Closed Meetings and Open Mouths on Trump’s racist comments

On January 12, 2018, the Washington Post reported that President Donald Trump used an expletive during a closed-door, bipartisan meeting with members of Congress about proposals to regularize the status of nationals from Haiti, El Salvador, and unspecified African countries. According to the paper:

Outlining a potential bipartisan deal, the lawmakers discussed restoring protections for countries that have been removed from the temporary protected status (TPS) program while committing $1.5 billion for a border wall and making changes to the visa lottery system. Lawmakers mentioned that members of the Congressional Black Caucus had requested that some African countries be included in a deal, according to a White House official, who spoke on the condition of anonymity to describe a private conversation.

The exchange was “salty” on all sides, this person said, with the president growing profane and animated while discussing immigrants from other countries. “It did not go well,” this person said.

The meeting in question was reportedly attended by Sens. Lindsay Graham, Dick Durbin, and Tom Cotton, as well as by Rep. Bob Goodlatte, chairman of the House Judiciary Committee, and possibly by others.

The president has subsequently denied making those statements, but Durbin has contended that they were, in fact, made.

The key point about that meeting that has been lost in all of the discussions and reporting of that alleged statement, however, is the fact that the president is plainly playing an active role in the negotiations of a bill to address the status of aliens have been granted Deferred Action for Childhood Arrivals (DACA).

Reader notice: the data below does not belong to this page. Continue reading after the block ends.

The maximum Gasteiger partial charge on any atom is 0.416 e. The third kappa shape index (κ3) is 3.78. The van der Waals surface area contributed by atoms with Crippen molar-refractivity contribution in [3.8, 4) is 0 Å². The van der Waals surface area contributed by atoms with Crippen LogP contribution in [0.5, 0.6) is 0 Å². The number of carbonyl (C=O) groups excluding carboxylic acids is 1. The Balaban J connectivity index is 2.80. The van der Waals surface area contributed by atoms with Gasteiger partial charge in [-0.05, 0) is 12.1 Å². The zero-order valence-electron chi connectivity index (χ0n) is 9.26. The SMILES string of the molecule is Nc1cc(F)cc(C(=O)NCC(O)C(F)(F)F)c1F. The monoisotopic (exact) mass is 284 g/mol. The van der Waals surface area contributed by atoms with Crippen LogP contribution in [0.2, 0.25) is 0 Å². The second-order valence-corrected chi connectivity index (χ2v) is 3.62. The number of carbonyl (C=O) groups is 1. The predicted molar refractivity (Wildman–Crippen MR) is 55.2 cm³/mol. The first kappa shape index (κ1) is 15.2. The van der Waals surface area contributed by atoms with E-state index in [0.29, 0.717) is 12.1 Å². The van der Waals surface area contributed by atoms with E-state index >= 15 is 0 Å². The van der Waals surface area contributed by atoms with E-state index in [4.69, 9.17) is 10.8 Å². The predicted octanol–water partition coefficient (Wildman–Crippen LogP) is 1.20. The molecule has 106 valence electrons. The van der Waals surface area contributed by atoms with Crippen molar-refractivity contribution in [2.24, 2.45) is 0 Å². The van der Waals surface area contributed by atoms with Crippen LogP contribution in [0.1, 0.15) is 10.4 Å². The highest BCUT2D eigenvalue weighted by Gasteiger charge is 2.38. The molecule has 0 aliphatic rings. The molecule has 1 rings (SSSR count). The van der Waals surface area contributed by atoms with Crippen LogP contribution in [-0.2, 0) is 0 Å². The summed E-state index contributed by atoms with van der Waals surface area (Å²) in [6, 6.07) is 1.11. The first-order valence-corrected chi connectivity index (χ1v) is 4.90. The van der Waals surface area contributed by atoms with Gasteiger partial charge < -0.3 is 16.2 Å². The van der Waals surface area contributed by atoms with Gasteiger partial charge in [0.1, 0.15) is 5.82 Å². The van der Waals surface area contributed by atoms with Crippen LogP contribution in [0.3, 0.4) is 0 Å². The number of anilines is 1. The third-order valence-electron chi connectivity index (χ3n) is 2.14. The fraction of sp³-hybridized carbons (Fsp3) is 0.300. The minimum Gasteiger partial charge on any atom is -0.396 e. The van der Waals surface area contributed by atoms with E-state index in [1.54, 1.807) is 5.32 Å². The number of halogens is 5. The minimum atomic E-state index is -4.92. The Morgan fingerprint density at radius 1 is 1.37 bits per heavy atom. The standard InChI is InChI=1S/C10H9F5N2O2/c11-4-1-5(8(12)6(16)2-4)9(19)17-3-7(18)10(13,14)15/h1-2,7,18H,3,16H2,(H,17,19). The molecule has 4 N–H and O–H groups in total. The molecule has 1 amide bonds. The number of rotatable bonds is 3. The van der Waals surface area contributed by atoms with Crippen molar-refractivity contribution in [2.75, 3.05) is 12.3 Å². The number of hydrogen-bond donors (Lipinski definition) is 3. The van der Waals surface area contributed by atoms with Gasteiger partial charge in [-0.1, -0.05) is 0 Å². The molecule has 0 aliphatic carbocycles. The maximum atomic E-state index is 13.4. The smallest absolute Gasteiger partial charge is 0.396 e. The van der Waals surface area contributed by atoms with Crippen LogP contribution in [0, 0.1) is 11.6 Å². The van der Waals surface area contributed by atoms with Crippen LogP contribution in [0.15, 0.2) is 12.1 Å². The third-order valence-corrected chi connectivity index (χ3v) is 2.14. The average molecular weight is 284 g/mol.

The president has made immigration a priority, releasing a list of immigration principles and policies in October that he wanted to be included in any consideration of DACA deal. In fact, the meeting was his second bipartisan meeting in three days relating to that proposed legislation; that first meeting, however, was open to the press. The fact that the president is so intensely involved in these negotiations indicates that he is serious about that pledge.

Contrast this with the hands-off approach that President Obama took during the negotiations on his signature issue — healthcare. As Gerald Seib stated in the Wall Street Journal in September 2009:

As a matter of political and legislative strategy, the White House has never actually presented an “Obama health-care bill.” As in the earlier quest for an economic-stimulus package, it chose instead to enunciate some general principles and let Congress craft the actual legislation. Four committees have done so, and a fifth is trying.

A second point should be made, however. Generally, such off-the-record meetings are just that, off the record. General outlines of bipartisan legislative discussions may be disclosed by the participants (at the risk of proposals being subsequently altered or deleted), but the specific language used is generally not disclosed. As a former congressional staffer, I can assure you that such discussions often become heated, and that is not uncommon to hear vulgarity used by otherwise staid politicians (although I have no recollection of any epithets at any meeting I attended).

This president is just one year into his elective career, and although he is a skilled and experienced negotiator, it is no slight to say that he is still a novice in his current position. He likely learned a valuable lesson from this incident, whether he made the statements attributed to him or not. In Washington, every microphone is on and every word spoken must be chosen carefully, and now, even off-the-record conversations are fair game for political opponents.

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